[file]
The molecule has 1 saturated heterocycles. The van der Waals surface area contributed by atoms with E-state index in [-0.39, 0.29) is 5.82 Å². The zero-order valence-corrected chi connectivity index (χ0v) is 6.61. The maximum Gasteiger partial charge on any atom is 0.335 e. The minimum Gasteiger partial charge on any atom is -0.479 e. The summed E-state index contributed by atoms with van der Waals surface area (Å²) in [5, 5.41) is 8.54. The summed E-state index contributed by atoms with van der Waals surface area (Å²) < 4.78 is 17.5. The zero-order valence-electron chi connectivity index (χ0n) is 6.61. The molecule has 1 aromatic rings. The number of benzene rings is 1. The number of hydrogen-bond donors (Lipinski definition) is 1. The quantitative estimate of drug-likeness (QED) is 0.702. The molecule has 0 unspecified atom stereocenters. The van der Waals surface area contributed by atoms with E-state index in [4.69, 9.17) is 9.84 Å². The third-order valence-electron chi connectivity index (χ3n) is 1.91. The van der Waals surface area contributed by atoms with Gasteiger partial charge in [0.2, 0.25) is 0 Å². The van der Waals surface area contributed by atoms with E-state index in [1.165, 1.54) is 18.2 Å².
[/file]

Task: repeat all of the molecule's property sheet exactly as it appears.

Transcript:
The molecule has 1 saturated heterocycles. The van der Waals surface area contributed by atoms with E-state index in [-0.39, 0.29) is 5.82 Å². The zero-order valence-corrected chi connectivity index (χ0v) is 6.61. The maximum Gasteiger partial charge on any atom is 0.335 e. The minimum Gasteiger partial charge on any atom is -0.479 e. The summed E-state index contributed by atoms with van der Waals surface area (Å²) in [5, 5.41) is 8.54. The summed E-state index contributed by atoms with van der Waals surface area (Å²) < 4.78 is 17.5. The zero-order valence-electron chi connectivity index (χ0n) is 6.61. The molecule has 1 aromatic rings. The number of benzene rings is 1. The number of hydrogen-bond donors (Lipinski definition) is 1. The quantitative estimate of drug-likeness (QED) is 0.702. The molecule has 0 unspecified atom stereocenters. The van der Waals surface area contributed by atoms with E-state index in [4.69, 9.17) is 9.84 Å². The third-order valence-electron chi connectivity index (χ3n) is 1.91. The van der Waals surface area contributed by atoms with Gasteiger partial charge in [0.2, 0.25) is 0 Å². The van der Waals surface area contributed by atoms with E-state index in [1.165, 1.54) is 18.2 Å².